- New state-of-the-art data expected to stimulate mineral exploration
- Extent of ancient island-arc volcanoes revealed
- Geological importance of Copper Coast reinforced by findings
The deeply buried geology of the Waterford region has been revealed in new detail as the results of the most recent phase of the Geological Survey of Ireland’s Tellus Programme are published today at the UNESCO Copper Coast Global Geopark in Co. Waterford.
Complex geology data collected and analysed by the Tellus programme has unveiled island-arc volcanoes, similar to those found in Japan, but which formed some 460 million years ago.
A major geological fault running north-south through the region from Tramore to Mullinavat has also been uncovered in unprecedented detail. These findings will assist economic mineral exploration, as well as contribute to updated geological maps of the area.
Additionally, previously unmapped buried igneous bodies were revealed east of Portlaw and offshore in southern Co. Waterford.
Already known for its rugged coastline and rich geological makeup, the latest findings from the Tellus survey shed more light on the Bunmahon region’s copper mining industry which peaked in the mid-19th century. The area is now recognised for its geological diversity and mining heritage by UNESCO in the Copper Coast Global Geopark designation.
Taking almost 6 million geophysical measurements, the Tellus Survey aircraft traversed the sky over eastern Waterford, southern Kilkenny and neighbouring parts of Tipperary and Wexford in May earlier this year. A familiar sight to many in the region, the plane flew 6,560 km – the equivalent of travelling from Waterford to Canada and back – collecting data that will feed into Ireland’s first seamless cross-border geoenvironmental mapping project which began in 2004.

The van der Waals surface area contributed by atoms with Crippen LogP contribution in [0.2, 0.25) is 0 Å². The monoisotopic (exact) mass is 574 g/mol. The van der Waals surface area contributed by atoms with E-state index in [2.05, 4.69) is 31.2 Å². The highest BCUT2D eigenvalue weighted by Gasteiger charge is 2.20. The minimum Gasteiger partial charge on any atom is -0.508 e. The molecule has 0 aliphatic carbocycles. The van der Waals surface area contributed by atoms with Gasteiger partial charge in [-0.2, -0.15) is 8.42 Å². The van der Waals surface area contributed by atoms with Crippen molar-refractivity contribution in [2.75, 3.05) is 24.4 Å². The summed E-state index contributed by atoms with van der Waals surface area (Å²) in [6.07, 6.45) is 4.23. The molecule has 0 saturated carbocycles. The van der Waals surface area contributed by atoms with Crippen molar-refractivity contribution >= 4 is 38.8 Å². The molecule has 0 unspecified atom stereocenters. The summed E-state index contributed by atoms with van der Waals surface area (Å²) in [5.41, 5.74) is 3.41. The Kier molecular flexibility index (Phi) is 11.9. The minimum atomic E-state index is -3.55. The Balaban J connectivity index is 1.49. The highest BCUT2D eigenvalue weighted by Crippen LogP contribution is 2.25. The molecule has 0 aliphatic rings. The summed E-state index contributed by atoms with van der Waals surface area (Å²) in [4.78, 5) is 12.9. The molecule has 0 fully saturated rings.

Funded by the Department of Communications, Climate Action and Environment (DCCAE), Tellus aims to have surveyed 50% of the country by the end of 2017 and has plans to complete all-Ireland surveying in the coming years. This latest airborne phase of the survey is a partnership between DCENR and Unicorn Mineral Resources Ltd, an Irish mineral exploration company that co-funded this phase.
Speaking today at the launch of the new data at the UNESCO Copper Coast Geopark visitor centre in Bunmahon, Co. Waterford, Minister for Natural Resources Sean Kyne TD said:
“I’m very pleased to see today the results of this very ambitious survey of the Waterford region by the Tellus team. The significance of the region for geological and mining heritage is recognised internationally by UNESCO and it continues to attract mineral exploration companies who are interested in the area’s rich mineral potential. Tellus data stimulates investment in areas already mapped across Ireland and we hope to continue to support the mineral exploration industry, the tourism industry and local economies in Waterford and eventually nationwide in coming years”.
Koen Verbruggen, Director of the Geological Survey of Ireland thanked the local community at the event:
“We’re delighted to have successfully completed the latest phase of Tellus surveying and would like to thank the local community, particularly farmers and horse owners, for working with us to ensure the smooth operation of the low-flying aircraft”.
Previous phases of Tellus have prompted significant international interest in mineral exploration and provided information for more detailed radon risk maps. The results are set to be of particular interest to the Copper Coast Geopark in Waterford where today’s survey results are set to be displayed.
The new airborne geophysical data from this phase and previous phases of the Tellus Survey are available, free of charge to view and download, at www.tellus.ie. The airborne survey team is currently active in Galway and parts of neighbouring counties, alongside the geochemical survey team which is collecting soil samples in the west of Ireland.